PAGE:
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Article
December 7, 1901

THE PROPHYLAXIS AND TREATMENT OF RHEUMATIC ENDOCARDITIS.

JAMA. 1901;XXXVII(23):1537-1538. doi:10.1001/jama.1901.02470490035005
Abstract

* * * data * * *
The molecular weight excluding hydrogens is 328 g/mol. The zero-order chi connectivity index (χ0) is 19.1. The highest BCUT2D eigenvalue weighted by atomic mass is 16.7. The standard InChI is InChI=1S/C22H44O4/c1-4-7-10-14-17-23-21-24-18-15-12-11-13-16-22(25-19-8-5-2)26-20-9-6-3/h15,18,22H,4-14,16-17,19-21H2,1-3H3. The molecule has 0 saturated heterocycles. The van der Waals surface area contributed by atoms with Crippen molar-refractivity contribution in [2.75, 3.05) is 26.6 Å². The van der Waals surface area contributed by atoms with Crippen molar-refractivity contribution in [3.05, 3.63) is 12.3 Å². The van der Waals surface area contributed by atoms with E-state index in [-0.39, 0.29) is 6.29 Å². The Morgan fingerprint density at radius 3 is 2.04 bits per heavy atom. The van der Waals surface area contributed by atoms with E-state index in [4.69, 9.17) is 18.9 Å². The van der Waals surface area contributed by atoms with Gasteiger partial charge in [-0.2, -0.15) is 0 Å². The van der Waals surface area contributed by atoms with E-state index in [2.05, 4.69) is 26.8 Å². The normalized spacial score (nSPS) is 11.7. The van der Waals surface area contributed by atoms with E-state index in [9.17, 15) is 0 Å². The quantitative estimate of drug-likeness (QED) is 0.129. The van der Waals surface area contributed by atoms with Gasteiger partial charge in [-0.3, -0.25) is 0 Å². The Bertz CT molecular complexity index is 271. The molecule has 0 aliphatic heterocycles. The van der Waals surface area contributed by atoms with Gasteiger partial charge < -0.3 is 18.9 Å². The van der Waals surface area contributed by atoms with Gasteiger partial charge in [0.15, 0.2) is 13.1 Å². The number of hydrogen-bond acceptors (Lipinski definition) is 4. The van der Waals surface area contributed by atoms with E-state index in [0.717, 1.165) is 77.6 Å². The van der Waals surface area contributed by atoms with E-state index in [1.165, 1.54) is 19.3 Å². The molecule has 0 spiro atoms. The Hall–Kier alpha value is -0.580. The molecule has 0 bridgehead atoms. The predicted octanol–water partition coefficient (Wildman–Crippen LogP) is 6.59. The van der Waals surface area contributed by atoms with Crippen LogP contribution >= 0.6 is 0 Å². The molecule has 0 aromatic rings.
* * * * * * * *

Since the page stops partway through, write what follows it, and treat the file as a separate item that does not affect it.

Existing evidence points strongly to the fact that acute endocarditis is an infectious disorder of varying degree of severity, dependent probably upon a multiplicity of different micro-organisms. Of the diseases with which acute endocarditis is associated or that it complicates, acute rheumatism is the most common. although it must not be overlooked that the inflammation of the endocardium may be an accompaniment of any one of a number of other infectious processes, and possibly it may be the sole obvious manifestation of such a process. While there is as yet no agreement as to the bacteriology of acute rheumatism, it is generally admitted that the disease is of bacterial origin, and it is to be inferred that the primary morbid process and its secondary complications are dependent upon the same etiologic factors. Now, while we have in the salicylates an almost specific remedy in the treatment of acute rheumatism, it

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